What do you think of the music scene in Ireland currently?
“I absolutely love the Irish scene. I’m a fan of so many of the people in the Irish scene. I think it’s such an extraordinary scene compared to any other scene at the moment – I actually think it will be on the same level as say the UK or America; it’s got its own sound. Very few other places in the world actually have as many artists that are as developed as ours, look at the likes of Jafaris, Kojaque, Chasing Abbey and Rejjie Snow, people that have already made it, they’re all not just semi-okay artists, they’re all very, very good artists; I’d call them all top-tier artists. They’re creativity is extraordinary. In Ireland there are very few average artists; everyone is at a very high level. Their exposure may not be, but their actual music and videos and everything is top-tier, I feel.”
It is so true that the music scene in Ireland is really kicking off and seems to be going somewhere new and great…
“I think it’s in a really healthy place and that it’s going somewhere incredible. There is so much to it; it’s not as basic as it looks from the outside. There are a lot of stories. We even have an Irish drill scene, which is like the rawest strain of street music coming out of the UK. There are so many niche scenes within the Irish scene and that’s what I think it making it a healthy one; it’s not just the one sound, everyone has a completely different sound, and that’s healthy. I feel like that’s how you know a scene is going to grow. Like, there’s only about two or three sounds coming out of the UK, whereas in American there are thousands of different sounds, and the same in Ireland; there are about four or five, six, maybe ten different sounds coming out of Ireland and it’s good to see that.”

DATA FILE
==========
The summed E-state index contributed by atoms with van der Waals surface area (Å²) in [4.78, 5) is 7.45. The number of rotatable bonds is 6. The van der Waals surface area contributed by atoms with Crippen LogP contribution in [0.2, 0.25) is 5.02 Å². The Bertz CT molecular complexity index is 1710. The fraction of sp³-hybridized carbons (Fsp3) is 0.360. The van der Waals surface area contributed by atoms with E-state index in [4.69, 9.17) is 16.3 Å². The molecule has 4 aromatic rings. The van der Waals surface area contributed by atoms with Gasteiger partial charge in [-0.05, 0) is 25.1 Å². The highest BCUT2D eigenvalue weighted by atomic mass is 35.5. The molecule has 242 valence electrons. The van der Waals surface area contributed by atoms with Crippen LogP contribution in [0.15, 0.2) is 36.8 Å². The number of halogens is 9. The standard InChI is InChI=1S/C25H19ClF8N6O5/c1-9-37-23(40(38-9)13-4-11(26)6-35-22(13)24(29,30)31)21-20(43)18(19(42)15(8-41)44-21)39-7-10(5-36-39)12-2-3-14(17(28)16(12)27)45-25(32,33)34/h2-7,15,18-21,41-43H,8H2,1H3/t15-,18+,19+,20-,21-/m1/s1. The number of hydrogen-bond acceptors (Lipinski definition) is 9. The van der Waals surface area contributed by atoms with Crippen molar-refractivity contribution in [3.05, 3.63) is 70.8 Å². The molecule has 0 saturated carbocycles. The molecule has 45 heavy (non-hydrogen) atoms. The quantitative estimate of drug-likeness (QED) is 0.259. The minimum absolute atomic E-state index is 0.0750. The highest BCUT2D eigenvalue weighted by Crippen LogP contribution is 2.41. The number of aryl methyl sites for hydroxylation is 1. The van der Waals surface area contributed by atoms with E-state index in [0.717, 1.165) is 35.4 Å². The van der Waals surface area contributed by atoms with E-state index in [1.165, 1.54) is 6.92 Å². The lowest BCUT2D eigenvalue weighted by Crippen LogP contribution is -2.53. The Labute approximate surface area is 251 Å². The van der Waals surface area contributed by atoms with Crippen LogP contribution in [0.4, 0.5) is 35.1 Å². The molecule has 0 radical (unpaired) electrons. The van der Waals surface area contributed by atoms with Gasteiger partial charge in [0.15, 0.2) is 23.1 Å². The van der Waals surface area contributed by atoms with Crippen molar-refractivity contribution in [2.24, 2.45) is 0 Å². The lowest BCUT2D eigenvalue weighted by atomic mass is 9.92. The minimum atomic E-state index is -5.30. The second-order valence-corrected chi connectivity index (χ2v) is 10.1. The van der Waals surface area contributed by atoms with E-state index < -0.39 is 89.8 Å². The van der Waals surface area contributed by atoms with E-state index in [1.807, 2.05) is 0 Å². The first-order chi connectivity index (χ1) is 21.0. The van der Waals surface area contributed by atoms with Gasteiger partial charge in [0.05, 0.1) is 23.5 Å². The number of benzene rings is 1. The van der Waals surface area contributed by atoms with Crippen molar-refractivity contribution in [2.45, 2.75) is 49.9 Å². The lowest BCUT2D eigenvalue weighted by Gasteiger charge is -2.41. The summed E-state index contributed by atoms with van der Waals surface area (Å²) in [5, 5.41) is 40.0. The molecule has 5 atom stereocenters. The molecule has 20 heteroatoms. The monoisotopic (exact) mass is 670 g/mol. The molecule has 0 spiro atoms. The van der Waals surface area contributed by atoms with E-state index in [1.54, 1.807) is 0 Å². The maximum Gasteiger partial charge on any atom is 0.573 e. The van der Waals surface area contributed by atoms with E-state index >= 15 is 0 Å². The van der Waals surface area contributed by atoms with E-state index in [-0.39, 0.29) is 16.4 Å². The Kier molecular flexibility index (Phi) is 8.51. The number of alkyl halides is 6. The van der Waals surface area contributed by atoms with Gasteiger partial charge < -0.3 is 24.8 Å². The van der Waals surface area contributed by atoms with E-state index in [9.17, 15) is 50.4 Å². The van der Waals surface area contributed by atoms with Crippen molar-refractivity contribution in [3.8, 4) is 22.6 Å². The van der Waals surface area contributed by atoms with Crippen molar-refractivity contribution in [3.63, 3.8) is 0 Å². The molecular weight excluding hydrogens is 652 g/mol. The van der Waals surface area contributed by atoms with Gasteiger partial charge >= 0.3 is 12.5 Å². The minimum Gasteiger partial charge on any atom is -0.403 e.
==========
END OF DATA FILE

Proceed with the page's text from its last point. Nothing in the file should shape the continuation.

Do you think streaming sites, such as Spotify, are making it difficult for artists to make a living?
“I think Spotify is a great thing. It’s actually so easy to get your music out there on Spotify. Yeah, it is rubbish that Spotify only pays like 0.006%, but also if Spotify wasn’t there, there probably wouldn’t be any way to monetise it, so at least it’s something. One of the amazing things about Spotify is that it is so easy to discover new artists and people are actually looking for new artists. In terms of making money, that’s more of a gigs thing; that’s across the board, not just in Ireland. So it’s definitely more of a performance-driven industry than it is sales and streams.”
It’s so great to hear how positive you feel about being an Irish artist in Ireland.
“I actually feel blessed. This is the perfect time. We are so lucky to be making this music at this time in the world, because it’s only just becoming a cool thing. Like, obviously we were here before, and it was cool then, but it’s becoming so much more so; people are actually looking for new artists and loving what is coming out of Ireland and I think the Irish scene really is going to become something that people look to. They already are, like blogs wise, there is a lot of exposure coming in for the Irish scene. We just need to keep delivering and keep actually stepping up to that mark. I think we’re in a really great place and that it’s just a matter of about two years before things are at a really high level.”
Have you ever received any negative feedback, claiming that rap isn’t an authentically Irish thing and asking you why you’re doing it?